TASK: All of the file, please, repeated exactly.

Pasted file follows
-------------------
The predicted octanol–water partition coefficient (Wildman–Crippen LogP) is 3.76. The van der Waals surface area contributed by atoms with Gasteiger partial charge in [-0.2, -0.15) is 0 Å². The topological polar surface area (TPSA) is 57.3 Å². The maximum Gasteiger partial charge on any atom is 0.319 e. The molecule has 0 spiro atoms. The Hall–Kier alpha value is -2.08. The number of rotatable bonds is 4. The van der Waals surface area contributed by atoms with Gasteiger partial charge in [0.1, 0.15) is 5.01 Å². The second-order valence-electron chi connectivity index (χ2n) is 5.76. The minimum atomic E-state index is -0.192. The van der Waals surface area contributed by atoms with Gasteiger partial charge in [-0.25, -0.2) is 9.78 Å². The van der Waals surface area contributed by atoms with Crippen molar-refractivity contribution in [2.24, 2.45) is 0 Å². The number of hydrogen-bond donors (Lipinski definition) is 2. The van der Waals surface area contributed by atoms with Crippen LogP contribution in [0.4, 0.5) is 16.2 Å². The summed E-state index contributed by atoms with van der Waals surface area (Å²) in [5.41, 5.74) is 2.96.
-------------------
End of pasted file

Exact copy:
The predicted octanol–water partition coefficient (Wildman–Crippen LogP) is 3.76. The van der Waals surface area contributed by atoms with Gasteiger partial charge in [-0.2, -0.15) is 0 Å². The topological polar surface area (TPSA) is 57.3 Å². The maximum Gasteiger partial charge on any atom is 0.319 e. The molecule has 0 spiro atoms. The Hall–Kier alpha value is -2.08. The number of rotatable bonds is 4. The van der Waals surface area contributed by atoms with Gasteiger partial charge in [0.1, 0.15) is 5.01 Å². The second-order valence-electron chi connectivity index (χ2n) is 5.76. The minimum atomic E-state index is -0.192. The van der Waals surface area contributed by atoms with Gasteiger partial charge in [-0.25, -0.2) is 9.78 Å². The van der Waals surface area contributed by atoms with Crippen molar-refractivity contribution in [2.24, 2.45) is 0 Å². The number of hydrogen-bond donors (Lipinski definition) is 2. The van der Waals surface area contributed by atoms with Crippen LogP contribution in [0.4, 0.5) is 16.2 Å². The summed E-state index contributed by atoms with van der Waals surface area (Å²) in [5.41, 5.74) is 2.96.